Archive for the ‘Pyonghwa Motors’ Category

Ban on Japanese Cars Stronger Than Expected

Friday, July 27th, 2007

Daily NK
Kwon Jeong Hyun

An order was made by North Korean authorities prohibiting the use of all Japanese cars until the year 2009. Though this only applies to old cars manufactured before 2003, it seems that the orders are being enforced stronger than expected.

The drivers seat of cars manufactured after 2004 are being changed to the right hand side by the Japanese Chongryon (General Association of North Korean Residents in Japan), informed a source on the 25th.

In addition, all Japanese cars have been banned from entering Pyongyang excluding cars with permits (such as governmental or company cars). As a result, many Japanese delivery services are experiencing hardship.

This kind of order was made around Kim Jong Il’s birthday on February 16th by central authorities with inspection conducted by the transportation department of the Social Safety Agency in both the rural districts and Pyongyang.

These orders were made amidst a time when relations between North and South Korea had worsened and when a broken down Japanese car blocked the road while Kim Jong Il was on his way to worship at his the Kim Il Song Memorial.

Regarding this, one safety traffic official of Pyongyang city informed, “Cars which have been produced with the South such as the “Hweparam (whistle)” and “Arirang” are being regulated by the nation. National income is being increased by selling these. Further, the regulations were enforced to control the people who were making lots of money by trading cars illegally.”

The Pyeonghwa Motors which operates under the control of the Unification Church has been working in collaboration with North Korea. Since 2002, cars and mini buses have been supplied after parts had been put together at the factory.

This order by North Korean authorities has been enforced strongly and has lasted much longer than expected. Hence many traders and individuals are expressing discontent.

Japanese cars are being sold at ridiculously low prices with yet another year and 2 months remaining until the ban is lifted. People who took out loans in order to purchase the cars are being pressured by their debtors, a source informed.


In Kim’s North Korea, cars are scarce symbols of power, wealth

Tuesday, July 10th, 2007

Bradley Martin

A black Volkswagen Passat with smoked windows glides down a suburban Pyongyang road. Its license plate begins with 216 — a number signifying Kim Jong-il’s Feb. 16 birthday, and a sign the car is a gift from the Dear Leader.

Even without a 216 license plate, a passenger sedan bestows VIP status in a country where traffic is sparse and imports are limited by external sanctions and domestic restrictions alike.

Just across the border, South Korea is the world’s fifth-largest automotive manufacturer. To an ordinary North Korean, though, a private car is “pretty much what a private jet is to the ordinary American,” says Andrei Lankov, author of a new book “North of the DMZ: Essays on Daily Life in North Korea.”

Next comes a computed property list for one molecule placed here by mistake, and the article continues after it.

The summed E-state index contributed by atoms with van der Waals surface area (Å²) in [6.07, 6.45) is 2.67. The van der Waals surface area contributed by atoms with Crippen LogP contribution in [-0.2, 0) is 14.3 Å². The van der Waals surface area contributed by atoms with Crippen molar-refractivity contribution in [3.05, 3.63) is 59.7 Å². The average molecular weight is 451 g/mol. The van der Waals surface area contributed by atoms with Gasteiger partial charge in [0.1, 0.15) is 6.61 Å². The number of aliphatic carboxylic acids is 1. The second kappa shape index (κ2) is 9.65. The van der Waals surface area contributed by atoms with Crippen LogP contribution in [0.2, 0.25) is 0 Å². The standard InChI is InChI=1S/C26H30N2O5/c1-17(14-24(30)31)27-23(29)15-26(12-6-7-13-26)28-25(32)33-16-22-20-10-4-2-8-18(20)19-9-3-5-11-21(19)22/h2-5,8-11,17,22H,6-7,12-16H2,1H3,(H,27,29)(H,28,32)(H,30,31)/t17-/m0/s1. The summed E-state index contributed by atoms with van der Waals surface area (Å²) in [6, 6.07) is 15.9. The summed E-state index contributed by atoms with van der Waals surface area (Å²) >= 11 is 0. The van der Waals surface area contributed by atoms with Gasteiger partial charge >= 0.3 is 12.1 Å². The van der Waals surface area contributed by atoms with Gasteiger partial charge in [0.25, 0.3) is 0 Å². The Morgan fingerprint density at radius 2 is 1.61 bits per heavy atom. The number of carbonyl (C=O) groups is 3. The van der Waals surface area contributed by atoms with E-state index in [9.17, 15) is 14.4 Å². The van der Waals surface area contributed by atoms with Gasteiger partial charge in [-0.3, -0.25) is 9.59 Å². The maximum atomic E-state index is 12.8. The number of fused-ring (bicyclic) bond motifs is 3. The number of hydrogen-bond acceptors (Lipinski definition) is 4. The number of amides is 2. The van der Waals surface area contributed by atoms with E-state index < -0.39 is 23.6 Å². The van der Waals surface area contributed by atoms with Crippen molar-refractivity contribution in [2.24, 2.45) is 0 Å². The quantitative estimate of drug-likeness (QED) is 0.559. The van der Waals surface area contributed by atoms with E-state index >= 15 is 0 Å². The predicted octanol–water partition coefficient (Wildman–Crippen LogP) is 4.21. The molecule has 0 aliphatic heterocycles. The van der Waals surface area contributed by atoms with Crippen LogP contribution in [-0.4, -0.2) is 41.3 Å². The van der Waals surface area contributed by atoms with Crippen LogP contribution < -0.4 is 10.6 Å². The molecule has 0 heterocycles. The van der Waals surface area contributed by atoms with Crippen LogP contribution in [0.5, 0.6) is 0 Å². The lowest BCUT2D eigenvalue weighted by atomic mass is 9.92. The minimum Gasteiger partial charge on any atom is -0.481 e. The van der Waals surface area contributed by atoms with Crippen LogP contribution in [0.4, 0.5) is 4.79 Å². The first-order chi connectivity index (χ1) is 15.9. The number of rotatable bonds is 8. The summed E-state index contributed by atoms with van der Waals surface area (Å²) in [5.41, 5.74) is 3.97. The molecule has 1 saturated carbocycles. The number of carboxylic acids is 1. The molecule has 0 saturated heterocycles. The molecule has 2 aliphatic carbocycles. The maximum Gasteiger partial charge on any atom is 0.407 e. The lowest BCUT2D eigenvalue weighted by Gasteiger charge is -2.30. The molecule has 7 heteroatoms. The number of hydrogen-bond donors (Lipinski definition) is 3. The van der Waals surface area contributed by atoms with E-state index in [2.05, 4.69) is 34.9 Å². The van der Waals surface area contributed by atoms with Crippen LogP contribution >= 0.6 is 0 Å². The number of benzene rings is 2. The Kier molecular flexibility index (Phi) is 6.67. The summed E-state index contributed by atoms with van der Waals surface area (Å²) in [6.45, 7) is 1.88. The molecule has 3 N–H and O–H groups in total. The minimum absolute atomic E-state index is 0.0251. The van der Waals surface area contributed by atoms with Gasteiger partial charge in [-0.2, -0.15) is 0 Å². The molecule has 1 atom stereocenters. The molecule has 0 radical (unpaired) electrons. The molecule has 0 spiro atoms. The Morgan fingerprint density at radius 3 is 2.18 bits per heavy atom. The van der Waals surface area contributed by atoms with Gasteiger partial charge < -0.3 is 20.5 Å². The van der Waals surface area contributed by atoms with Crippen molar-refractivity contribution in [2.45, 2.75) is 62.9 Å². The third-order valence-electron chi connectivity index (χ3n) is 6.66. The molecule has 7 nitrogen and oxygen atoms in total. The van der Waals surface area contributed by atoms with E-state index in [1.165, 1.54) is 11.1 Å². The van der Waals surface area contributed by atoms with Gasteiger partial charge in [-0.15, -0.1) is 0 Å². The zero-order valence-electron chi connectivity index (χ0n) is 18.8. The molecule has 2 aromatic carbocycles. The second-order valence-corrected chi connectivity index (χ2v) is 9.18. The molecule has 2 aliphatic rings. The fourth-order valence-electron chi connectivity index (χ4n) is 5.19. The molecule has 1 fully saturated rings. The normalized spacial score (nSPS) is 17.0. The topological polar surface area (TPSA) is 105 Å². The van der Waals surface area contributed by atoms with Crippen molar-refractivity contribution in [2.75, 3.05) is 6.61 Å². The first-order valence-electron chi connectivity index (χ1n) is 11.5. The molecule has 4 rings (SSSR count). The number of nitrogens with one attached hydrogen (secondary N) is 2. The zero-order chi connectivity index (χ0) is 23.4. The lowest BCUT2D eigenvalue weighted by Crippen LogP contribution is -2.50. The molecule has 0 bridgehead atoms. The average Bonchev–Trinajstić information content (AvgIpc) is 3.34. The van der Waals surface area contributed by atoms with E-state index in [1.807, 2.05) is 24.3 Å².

He estimates there are only 20,000 to 25,000 passenger cars in the entire country, less than one per thousand people.

Discouraging private car ownership is not just a matter of ideology in a communist country, Lankov said in a phone interview from Seoul, where he teaches at Kookmin University. The passenger car, usually black and chauffeur-driven, “is the ultimate symbol of the prosperity of high officials,” he says. They keep the vehicles scarce “so everybody knows they are the boss.”

Measuring, copying

North Korea moved early — shortly after the Korean War, and ahead of the South — to mass produce trucks and 4-wheel-drive Jeep-type military vehicles. Craftsmen took apart imported Soviet tractors, trucks and utility vehicles, measuring the parts to make copies.

The indigenous civilian passenger-car industry, too, mostly made knockoffs of models produced elsewhere. After importing a fleet of Mercedes-Benz 190s, the country produced replicas under local model names into the 1990s. Unfortunately, the domestically-made copies were dogged by reports about “terrible overall quality,” says Erik van Ingen Schenau, author of a new pictorial book, “Automobiles Made in North Korea.”

Lee Keum-ryung, a former used-car trader who defected from North to South Korea in 2004, agrees. The knockoffs came with “no air conditioning, no heater, and they’re not tightly built or sealed,” he says. “If you drive out of the city and return, your car will be full of dust. It’s like an oil-fueled cart.” Lee, 40, uses a pseudonym because he fears repercussions from North Korea.

Slow recovery

Material and energy shortages that accompanied a famine in the 1990s brought state-run factories to a halt. Recovery has been slow, and Schenau said he believes even domestic production of Jeep-style vehicles has been replaced by imports from Russia and China.

Imports have similarly come to dominate what passes for the passenger-car market. Used cars — mostly Japanese-made — are the mode of transit for many members of the new trading and entrepreneurial class that has emerged in the last couple of decades. Under a loophole in the country’s long-standing private-car ban, these vehicles typically enter the country disguised as gifts to North Koreans from their relatives in Japan’s Korean community, Lankov says.

Lee says “a relative abroad” helped him buy his first car when he was 23. “But as an ordinary person, I couldn’t keep it under my name, and I didn’t have a number plate of my own,” he says. “A friend was a high police official with many cars under him. I borrowed a plate.”

‘A very affluent life’